Top 10 must-see places in the Netherlands
Note: This article is a guest post by Ask the Dutch Guy.
The Netherlands is one of the most fascinating countries in Europe. It is famous for its canals, museums, windmills, tulip blooms, wooden clogs, beer, historic cities, and friendly people. Several of its towns, villages, and landmarks are postcard-worthy and Instagrammable.
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The Netherlands is relatively small. Its three most popular cities are the eclectic capital city of Amsterdam, lively Rotterdam, and historic The Hague, but there are definitely more spots to explore. When it comes to absorbing local beauty and travelling back in time to understand a foreign land, the Netherlands takes tourism to another level.
When visiting, prepare to do lots of different activities – hiking, strolling, cycling, sightseeing, picture-taking, boating, sailing, dining, relaxing, and shopping – in a wide variety of places. To be more specific, here are the Top 10 must-see places in the Netherlands:
1. Romantic Amsterdam canals
The capital city is always the first stop, and its canals are always the most popular attractions. The pretty waterways are so romantic. Similar to many other cities that sit over water such as Venice, Amsterdam has a vibrant canal system that never fails to draw in both local and international tourists.
You can explore pretty much all the major city hot spots, including Amsterdam’s infamous “Red Light” district, by taking a boat tour or a water taxi along the city’s idyllic water routes.
Another way to enjoy the canals is simply strolling along their banks and discovering the many shops and restaurants nearby.
2. More canals in Giethoorn, only quieter
While the capital city is always hectic and dynamic, the tiny village of Giethoorn promises a blissful boat ride along canals that pass through historic Dutch farms, thatched-roofed cottages, and lovely wooden arch bridges. It’s a vision of how the Dutch used to live long ago.
Giethoorn is located in the Dutch province of Overijssel, about two hours away from Amsterdam by train and bus. It is popular for not allowing cars to enter the village and maintaining the peace and quiet.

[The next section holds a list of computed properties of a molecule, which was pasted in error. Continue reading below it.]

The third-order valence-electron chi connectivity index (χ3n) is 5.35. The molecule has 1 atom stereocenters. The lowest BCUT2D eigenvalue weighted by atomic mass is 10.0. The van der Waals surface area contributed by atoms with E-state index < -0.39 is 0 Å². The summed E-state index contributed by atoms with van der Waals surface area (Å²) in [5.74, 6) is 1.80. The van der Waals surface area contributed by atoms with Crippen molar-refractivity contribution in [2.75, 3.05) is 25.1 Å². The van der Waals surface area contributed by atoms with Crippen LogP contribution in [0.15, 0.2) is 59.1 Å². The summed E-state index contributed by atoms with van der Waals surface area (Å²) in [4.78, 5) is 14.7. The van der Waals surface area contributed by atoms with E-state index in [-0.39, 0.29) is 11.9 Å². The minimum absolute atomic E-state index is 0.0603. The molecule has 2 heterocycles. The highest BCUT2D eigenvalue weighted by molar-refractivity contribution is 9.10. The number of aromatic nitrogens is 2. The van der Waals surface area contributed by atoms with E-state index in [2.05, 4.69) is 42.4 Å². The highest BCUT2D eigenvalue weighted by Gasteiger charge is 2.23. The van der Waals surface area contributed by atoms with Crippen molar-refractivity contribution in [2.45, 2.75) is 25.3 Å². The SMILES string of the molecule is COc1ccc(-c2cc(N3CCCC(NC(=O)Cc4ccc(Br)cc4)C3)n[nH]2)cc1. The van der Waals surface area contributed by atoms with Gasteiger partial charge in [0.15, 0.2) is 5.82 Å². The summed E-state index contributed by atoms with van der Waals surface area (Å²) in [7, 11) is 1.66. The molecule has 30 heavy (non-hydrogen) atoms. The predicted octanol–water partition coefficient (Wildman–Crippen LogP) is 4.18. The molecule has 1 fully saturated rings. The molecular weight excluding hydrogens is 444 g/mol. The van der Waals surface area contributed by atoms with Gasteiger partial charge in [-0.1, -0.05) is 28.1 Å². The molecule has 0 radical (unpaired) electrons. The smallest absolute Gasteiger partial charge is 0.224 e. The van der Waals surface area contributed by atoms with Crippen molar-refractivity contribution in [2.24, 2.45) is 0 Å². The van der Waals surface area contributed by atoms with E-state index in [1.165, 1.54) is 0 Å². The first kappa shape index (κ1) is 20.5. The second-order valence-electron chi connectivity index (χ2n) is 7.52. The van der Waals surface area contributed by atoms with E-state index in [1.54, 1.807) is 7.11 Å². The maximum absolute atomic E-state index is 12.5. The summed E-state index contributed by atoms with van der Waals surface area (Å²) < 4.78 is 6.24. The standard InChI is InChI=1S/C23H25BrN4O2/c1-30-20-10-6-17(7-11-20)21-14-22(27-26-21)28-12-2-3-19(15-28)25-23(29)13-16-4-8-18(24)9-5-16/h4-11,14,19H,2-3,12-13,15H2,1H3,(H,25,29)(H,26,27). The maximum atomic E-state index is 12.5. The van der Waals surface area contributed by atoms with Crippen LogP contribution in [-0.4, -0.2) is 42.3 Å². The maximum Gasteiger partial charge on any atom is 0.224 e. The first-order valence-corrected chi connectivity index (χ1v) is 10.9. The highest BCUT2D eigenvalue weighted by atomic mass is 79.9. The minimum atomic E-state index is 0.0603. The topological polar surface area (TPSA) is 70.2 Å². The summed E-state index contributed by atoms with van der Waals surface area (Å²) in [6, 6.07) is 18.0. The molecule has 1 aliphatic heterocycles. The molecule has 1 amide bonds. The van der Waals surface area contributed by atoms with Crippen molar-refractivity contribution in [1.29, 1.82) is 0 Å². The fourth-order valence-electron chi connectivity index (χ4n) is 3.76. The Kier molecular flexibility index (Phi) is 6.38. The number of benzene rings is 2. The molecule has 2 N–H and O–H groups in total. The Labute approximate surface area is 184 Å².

Locals and tourists make their way to the stores, shops, and other establishments on a canoe or “whisper” boat. It is definitely a unique and different style of living in this quaint historic village.
Rachel’s Ruminations has lots more articles on the Netherlands!
3. Charming Zaanse Schans
Like Giethoorn, Zaanse Schans lets you travel back in time, particularly to the 17th and 18th centuries. Situated around 15 kilometers to the north of Amsterdam, Zaanse Schans is a neighborhood in the Dutch town of Zaandam. It was built and styled like an open-air museum. You can walk around to see a traditional Dutch village and experience how craftsmen would have worked back then.
Walk by some windmills, a sawmill, oil mill, shipyard, grocery store, pewter factory, and some really distinctive green wooden houses that are a perfect backdrop for your selfie.
The Zaans Museum displays regional costumes, model windmills and interactive exhibits on chocolate-making. Several artisan workshops demonstrate how wooden clogs are carved, how barrels are made, and pewters cast.
4. In the springtime: Keukenhof
When visiting in spring, immerse yourself in seven million tulips in full bloom in Keukenhof Gardens, the largest and most famous flower park in the world. Located in Lisse, not far from Amsterdam, Keukenhof is composed of four pavilions spread over 70 acres. They hold an exquisite collection of tulips as well as roses, daffodils, hyacinths, orchids, carnations, irises, lilies, and many others.
Also referred to as the “Garden of Europe,” there is no other park like this in the world, which explains why it attracts over a million visitors every year, even though Keukenhof only opens from mid-March to mid-May when the tulips are in bloom. Tulips are the signature flowers of the Netherlands.
5. The serenity of De Weerribben-Wieden National Park
De Weerribben-Wieden National Park is the largest bog in northwest Europe. While the Netherlands is home to several nature reserves, this one is known for its mystery and serenity.
While here, you can experience amazing wildlife, make your way along several lakes, ponds, swamps, and a wide meadow of flowers, and once again enjoy a peaceful boat ride on the park’s canals. De Weerribben-Wieden National Park is popular amongst hikers, campers, and nature lovers.